|Type||Hotdish or casserole|
|Place of origin||United States|
|Region or state||Intermountain West|
|Main ingredients||Hash browns or cubed potatoes, cheese (cheddar or Parmesan), onions, cream soup (chicken, mushroom, or celery) or cream sauce, sour cream, butter, corn flakes or crushed potato chips|
|Cookbook: Funeral potatoes Media: Funeral potatoes|
Funeral potatoes (also known as Mormon funeral potatoes) are a traditional potato hotdish, or casserole, that may have originated in the Intermountain West region of the United States. Mormon people call this dish funeral potatoes because the casserole is commonly served as a side dish during traditional after-funeral dinners, such as those planned by members of the Relief Society (a LDS auxiliary organization). Funeral potatoes are also served at other social gatherings, such as potlucks, typically in areas with a significant Latter-day Saint population in the Mormon Corridor.
The Los Angeles restaurant Hamburger Hamlet, opened in 1950 by actor Harry Lewis and his wife, serves a somewhat similar dish called "Those Potatoes." It excludes the cream soup, crushed topping, and cheese commonly found in funeral potatoes, containing only hash browns, sour cream, and green onions.
Ingredients and preparation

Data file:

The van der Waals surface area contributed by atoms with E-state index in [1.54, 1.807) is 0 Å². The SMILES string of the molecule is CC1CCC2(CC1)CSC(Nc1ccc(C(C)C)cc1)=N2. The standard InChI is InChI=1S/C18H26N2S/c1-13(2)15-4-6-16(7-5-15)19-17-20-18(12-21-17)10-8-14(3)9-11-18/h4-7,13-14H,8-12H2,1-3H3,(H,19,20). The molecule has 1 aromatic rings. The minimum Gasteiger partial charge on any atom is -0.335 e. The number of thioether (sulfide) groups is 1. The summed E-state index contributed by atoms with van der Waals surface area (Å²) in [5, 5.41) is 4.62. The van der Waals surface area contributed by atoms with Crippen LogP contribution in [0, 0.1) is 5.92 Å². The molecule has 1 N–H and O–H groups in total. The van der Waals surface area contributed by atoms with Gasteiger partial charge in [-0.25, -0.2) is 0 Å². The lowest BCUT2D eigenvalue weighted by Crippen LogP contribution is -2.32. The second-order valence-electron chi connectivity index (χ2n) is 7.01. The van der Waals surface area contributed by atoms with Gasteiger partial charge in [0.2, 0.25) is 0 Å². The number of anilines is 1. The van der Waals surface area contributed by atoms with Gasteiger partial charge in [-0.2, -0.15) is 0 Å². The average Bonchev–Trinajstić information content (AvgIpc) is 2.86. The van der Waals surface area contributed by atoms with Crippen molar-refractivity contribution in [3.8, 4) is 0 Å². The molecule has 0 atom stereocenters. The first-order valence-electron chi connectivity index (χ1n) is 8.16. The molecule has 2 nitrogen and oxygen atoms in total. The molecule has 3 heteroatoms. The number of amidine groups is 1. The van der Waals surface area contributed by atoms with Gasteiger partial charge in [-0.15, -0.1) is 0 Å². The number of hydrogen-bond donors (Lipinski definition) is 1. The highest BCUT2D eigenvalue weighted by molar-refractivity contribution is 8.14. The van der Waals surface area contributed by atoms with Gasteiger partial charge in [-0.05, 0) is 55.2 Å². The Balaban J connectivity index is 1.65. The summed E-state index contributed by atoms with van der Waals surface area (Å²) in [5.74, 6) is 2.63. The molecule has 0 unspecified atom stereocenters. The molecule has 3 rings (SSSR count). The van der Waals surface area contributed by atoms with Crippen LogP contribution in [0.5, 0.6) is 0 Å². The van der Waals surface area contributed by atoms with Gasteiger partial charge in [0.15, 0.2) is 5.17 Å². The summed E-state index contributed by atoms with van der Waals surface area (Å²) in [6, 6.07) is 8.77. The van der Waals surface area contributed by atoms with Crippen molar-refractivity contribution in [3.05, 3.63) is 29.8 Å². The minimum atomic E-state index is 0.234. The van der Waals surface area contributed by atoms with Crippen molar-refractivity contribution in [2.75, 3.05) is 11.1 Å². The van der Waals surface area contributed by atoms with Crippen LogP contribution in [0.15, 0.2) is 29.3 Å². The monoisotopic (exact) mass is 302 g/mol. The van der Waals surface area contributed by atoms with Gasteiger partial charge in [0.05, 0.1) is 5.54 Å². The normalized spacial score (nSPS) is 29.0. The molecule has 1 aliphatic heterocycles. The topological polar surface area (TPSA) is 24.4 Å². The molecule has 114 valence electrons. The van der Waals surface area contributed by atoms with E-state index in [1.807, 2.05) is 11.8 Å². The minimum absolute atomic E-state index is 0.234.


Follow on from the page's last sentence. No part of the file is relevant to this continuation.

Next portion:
The dish usually consists of hash browns or cubed potatoes, cheese (cheddar or Parmesan), onions, cream soup (chicken, mushroom, or celery) or a cream sauce, sour cream, and is topped with butter and corn flakes or crushed potato chips. Ingredients in other variations include cubed baked ham, frozen peas, or broccoli florets.
In popular culture
- Culture of The Church of Jesus Christ of Latter-day Saints
- List of casserole dishes
- List of potato dishes
- Ravitz, Jessica (February 5, 2012). "Crossing the plains and kicking up dirt, a new Mormon pioneer". CNN Belief Blog. CNN.com. Retrieved 2012-02-06.
- Prues, Don; Heffron, Jack (2003). Writer's Guide to Places. Cincinnati: Writer's Digest Books. p. 325. ISBN 978-1-58297-169-8.
- Smith, Jenny (September 17, 2008). "LDS Funeral and Meal Planning". Relief Society Meeting Ideas & Leadership Tips » Welfare. mormonshare.com. Retrieved 2012-02-06.
- Cannon, Ann (January 11, 2009), "Funeral foods should feature spuds, please", Deseret News
- Martino, Alison (January 2, 2014), "Vintage Los Angeles: The Tragedy of Hamburger Hamlet", Los Angeles Magazine, archived from the original on 2015-07-05
- Schechter, Harold (2009). The Whole Death Catalog: A Lively Guide to the Bitter End. Random House, Inc. p. 131. ISBN 0-345-49964-6.
- Thursby, Jacqueline S. (2006). Funeral Festivals in America: rituals for the living. University Press of Kentucky. p. 81. ISBN 0-8131-2380-1.
- Phillips, Valerie (February 6, 2002), "There's green Jell-O on your lapel...", Deseret News, archived from the original on 2003-10-06
- Wilkinson, Daniel. "PIN, FUNERAL POTATOES". Digital Public Library of America. Retrieved 17 January 2016.
- Media related to Funeral potatoes at Wikimedia Commons